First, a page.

So, how did I manage to adapt to this new routine? Initially, it was challenging to break the habit of keeping my phone within arm’s reach while I slept. My phone had become a daily essential, almost like an extension of my own body. However, I found that replacing my late-night phone scrolling routine with an actual wind-down routine was an effective way to soothe my anxieties. An hour before I wanted to fall asleep, I would stop looking at screens, take care of my skin and teeth, and restrict myself to reading books until I drifted off. The key was adhering to a defined schedule and intentionally diverting my brain away from news updates, conversations, and notifications that would only keep it awake. Once I placed my phone outside the bedroom, it stayed there until the morning.

To confess my minor loopholes, I do sleep with an Apple Watch purely for its alarm function. Although I also have a traditional alarm clock beside my bed, the gentle vibrations from my smartwatch serve as a more pleasant wake-up call. By setting my phone in Sleep mode, I ensure that no notifications disturb my slumber, except for calls from selected family members in case of an emergency. I also use my Apple Watch to track my sleep, so it remains on my wrist during the night.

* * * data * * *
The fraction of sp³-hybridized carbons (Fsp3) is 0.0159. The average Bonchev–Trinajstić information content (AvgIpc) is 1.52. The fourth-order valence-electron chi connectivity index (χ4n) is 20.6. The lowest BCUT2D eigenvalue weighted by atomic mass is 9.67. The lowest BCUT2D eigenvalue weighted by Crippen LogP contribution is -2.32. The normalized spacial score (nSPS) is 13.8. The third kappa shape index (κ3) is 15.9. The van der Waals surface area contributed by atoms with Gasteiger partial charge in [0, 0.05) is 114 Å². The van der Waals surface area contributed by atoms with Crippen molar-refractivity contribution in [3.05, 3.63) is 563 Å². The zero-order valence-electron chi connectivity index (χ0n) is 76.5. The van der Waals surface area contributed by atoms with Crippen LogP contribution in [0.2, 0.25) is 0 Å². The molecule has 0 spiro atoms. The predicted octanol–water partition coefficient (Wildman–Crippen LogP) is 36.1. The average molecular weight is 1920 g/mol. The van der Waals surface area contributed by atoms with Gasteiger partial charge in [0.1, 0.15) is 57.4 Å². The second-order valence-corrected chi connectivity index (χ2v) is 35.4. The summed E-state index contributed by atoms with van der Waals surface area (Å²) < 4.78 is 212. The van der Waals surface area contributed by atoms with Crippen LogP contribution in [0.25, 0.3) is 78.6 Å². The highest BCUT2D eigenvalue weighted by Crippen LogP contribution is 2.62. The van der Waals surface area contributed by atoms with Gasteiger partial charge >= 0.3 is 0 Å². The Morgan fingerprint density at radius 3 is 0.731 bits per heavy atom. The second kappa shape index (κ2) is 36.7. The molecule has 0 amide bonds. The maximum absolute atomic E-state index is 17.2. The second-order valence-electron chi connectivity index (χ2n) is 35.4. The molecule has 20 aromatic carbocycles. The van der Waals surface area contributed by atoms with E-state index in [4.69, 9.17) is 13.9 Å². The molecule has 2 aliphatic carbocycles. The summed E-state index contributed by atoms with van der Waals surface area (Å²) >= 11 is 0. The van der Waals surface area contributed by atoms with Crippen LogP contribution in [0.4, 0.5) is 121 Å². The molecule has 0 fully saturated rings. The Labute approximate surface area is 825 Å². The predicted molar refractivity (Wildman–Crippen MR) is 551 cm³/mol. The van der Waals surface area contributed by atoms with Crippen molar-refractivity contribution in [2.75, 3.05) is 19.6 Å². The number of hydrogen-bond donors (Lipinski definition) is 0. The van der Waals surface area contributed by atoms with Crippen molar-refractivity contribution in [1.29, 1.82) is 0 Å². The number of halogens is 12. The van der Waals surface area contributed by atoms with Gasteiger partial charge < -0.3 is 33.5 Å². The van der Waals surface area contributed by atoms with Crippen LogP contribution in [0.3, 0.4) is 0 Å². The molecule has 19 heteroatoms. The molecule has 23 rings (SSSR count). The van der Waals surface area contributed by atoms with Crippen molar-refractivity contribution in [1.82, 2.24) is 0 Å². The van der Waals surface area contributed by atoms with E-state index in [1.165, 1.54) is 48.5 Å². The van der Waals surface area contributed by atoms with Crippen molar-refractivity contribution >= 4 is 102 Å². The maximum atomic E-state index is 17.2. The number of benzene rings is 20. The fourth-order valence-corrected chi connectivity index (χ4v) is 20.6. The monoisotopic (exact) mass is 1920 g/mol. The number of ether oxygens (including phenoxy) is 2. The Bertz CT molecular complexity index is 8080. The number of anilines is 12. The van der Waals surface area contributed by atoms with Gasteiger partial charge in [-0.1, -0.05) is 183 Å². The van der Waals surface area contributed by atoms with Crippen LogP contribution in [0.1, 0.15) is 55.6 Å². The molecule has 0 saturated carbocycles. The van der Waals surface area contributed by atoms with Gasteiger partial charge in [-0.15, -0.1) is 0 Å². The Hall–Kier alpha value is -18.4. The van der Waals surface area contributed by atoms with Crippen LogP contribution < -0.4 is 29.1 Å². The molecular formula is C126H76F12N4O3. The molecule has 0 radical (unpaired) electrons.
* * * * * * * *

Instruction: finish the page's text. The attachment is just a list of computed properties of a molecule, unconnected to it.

Additionally, I allow myself the indulgence of keeping an e-reader by my bed, with its dark mode and E Ink screen that emits no blue light. I can comfortably read without disturbing my sleep, even if I happen to wake up in the middle of the night. The e-reader provides a soothing source of entertainment, devoid of notifications and bright lights.